Call For Papers: The 20th Annual Workshop on Scheme and Functional Programming, 2019

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Call For Papers: The 20th Annual Workshop on Scheme and Functional Programming, 2019

Kristopher Micinski
Call For Papers: The 20th Annual Workshop on Scheme and Functional
Programming, 2019
Co-located with ICFP in Berlin, Germany

------------ Details and Dates ----------------
Workshop website: https://thomas.gilray.org/scheme-2019/
Submission deadline: May 24, 2019
Author notification: June 23, 2019
Camera-ready deadline: June 19, 2019
Workshop: Sunday, August 18, 2019 (Sunday before ICFP)

We invite high-quality papers about novel research results, lessons
learned from practical experience in an industrial or educational
setting, and even new insights on old ideas. We welcome and encourage
submissions that apply to any dynamic functional language, especially
those that can be considered a Scheme: from strict subsets of RnRS to
other "Scheme" implementations, to Racket, to Lisp dialects including
Clojure, Emacs Lisp, Common Lisp, to functional languages with
continuations and/or macros (or extended to have them) such as Dylan,
ECMAcript, Hop, Lua, Scala, Rust, etc. The elegance of the paper and
the relevance of its topic to the interests of Schemers will matter
more than the surface syntax of the examples used. Topics of interest
include (but are not limited to)

- Interaction: program-development environments, debugging, testing, refactoring
- Implementation: interpreters, compilers, tools, garbage collectors, benchmarks
- Extension: macros, hygiene, domain-specific languages, reflection,
and how such extension affects interaction.
- Expression: control, modularity, ad hoc and parametric polymorphism,
types, aspects, ownership models, concurrency, distribution,
parallelism, non-determinism, probabilism, and other programming
paradigms
- Integration: build tools, deployment, interoperation with other
languages and systems
- Formal semantics: Theory, analyses and transformations, partial evaluation
- Human Factors: Past, present and future history, evolution and
sociology of the language Scheme, its standard and its dialects
- Education: approaches, experiences, curricula
- Applications: industrial uses of Scheme
- Scheme pearls: elegant, instructive uses of Scheme

Paper preparation details are available on the Scheme Workshop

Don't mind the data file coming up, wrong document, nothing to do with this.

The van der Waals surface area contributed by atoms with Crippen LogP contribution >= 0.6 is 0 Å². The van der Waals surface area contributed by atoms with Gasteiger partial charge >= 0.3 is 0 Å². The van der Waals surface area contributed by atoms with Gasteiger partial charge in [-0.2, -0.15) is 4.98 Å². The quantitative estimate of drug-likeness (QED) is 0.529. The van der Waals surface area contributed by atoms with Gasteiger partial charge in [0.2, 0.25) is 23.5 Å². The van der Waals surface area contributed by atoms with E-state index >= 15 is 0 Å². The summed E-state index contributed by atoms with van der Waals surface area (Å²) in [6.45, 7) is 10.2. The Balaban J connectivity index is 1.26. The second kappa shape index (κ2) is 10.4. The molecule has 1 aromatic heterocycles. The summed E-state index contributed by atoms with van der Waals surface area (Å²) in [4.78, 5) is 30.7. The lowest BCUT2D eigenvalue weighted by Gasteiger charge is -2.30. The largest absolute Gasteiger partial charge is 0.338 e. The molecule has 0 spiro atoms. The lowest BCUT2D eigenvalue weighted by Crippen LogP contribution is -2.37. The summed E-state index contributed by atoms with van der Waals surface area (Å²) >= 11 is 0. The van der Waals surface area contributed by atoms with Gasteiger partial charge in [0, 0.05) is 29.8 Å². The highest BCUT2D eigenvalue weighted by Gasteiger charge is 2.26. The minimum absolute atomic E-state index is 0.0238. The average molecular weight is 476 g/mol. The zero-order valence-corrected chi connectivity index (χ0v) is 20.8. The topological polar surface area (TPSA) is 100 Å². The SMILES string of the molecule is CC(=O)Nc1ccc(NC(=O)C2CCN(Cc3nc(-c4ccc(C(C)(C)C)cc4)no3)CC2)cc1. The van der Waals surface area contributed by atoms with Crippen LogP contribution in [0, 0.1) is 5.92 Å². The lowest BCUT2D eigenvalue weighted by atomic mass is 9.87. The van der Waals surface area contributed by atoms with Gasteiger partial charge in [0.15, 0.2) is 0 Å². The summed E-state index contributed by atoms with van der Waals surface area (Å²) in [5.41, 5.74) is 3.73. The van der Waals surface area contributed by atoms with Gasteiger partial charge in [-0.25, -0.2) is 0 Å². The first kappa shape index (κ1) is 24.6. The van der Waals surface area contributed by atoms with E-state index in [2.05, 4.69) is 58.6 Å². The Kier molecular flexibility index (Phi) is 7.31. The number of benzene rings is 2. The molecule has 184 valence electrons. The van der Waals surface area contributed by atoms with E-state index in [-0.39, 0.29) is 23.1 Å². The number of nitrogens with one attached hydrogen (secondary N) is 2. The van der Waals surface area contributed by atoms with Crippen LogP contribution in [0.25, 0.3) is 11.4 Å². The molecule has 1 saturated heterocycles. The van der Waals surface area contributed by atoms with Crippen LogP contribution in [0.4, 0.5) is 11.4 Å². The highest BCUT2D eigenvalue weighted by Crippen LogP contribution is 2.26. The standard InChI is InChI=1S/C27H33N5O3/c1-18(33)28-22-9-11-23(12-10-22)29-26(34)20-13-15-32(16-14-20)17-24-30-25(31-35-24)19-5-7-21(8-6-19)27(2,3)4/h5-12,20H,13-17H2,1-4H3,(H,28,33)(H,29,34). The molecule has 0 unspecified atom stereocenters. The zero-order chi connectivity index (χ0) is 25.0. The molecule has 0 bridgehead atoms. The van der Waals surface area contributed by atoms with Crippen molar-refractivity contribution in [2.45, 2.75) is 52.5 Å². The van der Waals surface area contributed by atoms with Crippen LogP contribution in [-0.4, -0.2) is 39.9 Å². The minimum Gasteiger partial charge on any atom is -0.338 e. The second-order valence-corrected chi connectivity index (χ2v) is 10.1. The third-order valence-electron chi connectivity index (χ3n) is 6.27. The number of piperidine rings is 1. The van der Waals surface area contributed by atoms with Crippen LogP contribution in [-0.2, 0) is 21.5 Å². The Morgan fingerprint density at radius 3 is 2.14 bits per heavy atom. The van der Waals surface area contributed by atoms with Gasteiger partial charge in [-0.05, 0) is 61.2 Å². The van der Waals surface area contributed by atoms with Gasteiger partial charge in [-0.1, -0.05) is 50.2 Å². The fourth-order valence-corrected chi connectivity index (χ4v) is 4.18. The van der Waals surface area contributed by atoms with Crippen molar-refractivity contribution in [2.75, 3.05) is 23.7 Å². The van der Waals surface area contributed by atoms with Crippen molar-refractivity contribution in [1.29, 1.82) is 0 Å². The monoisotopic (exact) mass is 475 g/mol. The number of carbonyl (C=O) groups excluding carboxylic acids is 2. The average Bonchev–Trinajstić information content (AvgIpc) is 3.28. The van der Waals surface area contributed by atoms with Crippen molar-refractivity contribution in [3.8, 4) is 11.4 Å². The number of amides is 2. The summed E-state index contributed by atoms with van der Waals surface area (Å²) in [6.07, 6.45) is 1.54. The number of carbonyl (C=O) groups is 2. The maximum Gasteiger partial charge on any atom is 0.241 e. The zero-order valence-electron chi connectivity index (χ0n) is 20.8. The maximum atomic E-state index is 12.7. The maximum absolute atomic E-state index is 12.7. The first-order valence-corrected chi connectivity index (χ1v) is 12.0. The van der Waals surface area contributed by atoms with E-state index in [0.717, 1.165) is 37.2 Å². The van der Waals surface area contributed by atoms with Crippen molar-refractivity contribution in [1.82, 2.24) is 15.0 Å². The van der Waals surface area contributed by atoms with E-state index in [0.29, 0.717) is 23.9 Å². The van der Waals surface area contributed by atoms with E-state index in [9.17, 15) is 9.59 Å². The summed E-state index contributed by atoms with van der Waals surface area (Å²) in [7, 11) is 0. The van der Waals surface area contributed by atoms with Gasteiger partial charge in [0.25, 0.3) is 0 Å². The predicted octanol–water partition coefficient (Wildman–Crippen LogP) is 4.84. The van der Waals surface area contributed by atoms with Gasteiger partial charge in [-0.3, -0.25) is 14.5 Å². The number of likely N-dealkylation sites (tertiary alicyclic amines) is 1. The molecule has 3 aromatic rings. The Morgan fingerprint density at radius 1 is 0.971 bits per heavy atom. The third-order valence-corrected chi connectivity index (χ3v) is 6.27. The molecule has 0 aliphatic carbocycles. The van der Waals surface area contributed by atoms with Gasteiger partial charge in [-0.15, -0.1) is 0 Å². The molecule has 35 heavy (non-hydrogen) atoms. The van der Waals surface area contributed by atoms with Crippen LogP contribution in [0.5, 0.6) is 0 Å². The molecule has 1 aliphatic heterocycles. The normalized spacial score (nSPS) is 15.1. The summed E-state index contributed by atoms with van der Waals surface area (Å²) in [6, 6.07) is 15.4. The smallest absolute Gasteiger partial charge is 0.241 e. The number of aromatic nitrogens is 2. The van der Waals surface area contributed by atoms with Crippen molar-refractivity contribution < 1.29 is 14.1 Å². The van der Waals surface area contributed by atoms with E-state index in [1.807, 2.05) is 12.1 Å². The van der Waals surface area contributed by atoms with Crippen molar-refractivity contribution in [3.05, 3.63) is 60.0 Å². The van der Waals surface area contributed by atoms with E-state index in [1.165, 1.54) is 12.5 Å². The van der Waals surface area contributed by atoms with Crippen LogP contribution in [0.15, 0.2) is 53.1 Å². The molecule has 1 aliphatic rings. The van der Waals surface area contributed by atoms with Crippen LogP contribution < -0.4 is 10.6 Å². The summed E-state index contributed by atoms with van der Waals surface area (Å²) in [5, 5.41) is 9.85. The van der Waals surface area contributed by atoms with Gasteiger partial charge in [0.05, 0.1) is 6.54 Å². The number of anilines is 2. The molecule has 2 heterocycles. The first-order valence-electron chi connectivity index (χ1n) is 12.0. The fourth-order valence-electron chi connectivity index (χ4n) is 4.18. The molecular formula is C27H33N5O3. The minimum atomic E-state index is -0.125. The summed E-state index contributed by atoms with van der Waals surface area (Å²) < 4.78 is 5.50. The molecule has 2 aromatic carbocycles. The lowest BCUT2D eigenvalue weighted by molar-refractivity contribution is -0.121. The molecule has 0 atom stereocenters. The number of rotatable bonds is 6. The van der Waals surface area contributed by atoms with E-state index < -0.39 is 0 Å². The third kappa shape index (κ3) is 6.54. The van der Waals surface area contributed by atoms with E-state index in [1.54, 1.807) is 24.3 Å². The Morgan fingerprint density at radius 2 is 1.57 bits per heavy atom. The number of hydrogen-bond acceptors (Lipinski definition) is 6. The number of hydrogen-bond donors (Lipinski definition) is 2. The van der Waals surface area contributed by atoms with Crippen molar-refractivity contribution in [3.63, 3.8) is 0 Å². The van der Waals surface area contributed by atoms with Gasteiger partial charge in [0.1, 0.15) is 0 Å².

website. To encourage authors to submit their best work, we offer
three tracks:
- Full Papers, with a limit of 14 pages. Each accepted paper will be
presented by its authors in a 25 minute slot including Q&A.
- Experience Reports, with a limit of 14 pages. Each accepted report
will be presented by its authors in a 25 minute slot including Q&A.
- Lightning talks, with a limit of 192 words. Each accepted lightning
talk will be presented by its authors in a 5 minute slot, followed by
5 minutes of Q&A.

The size limits above exclude references and any optional appendices.
There are no size limits on appendices, but the papers should stand
without the need to read them, and reviewers are not required to read
them.

Authors are encouraged to publish any code associated to their papers
under an open source license, so that reviewers may try the code and
verify the claims.

Proceedings will be printed as a Technical Report at the University of
Alabama, Birmingham. However, publication of a paper at this workshop
is not intended to replace conference or journal publication, and does
not preclude re-publication of a more complete or finished version of
the paper at some later conference or in a journal.

Please help us celebrate twenty years of scheme workshop by submitting
a paper. If you’d like my personal perspective on why you should
submit, I’ve written up a short blurb here:
http://kmicinski.com/research/functional-programming/scheme/2019/04/10/scheme-workshop/

Kris Micinski and Thomas Gilray,
Scheme Workshop 2019 chairs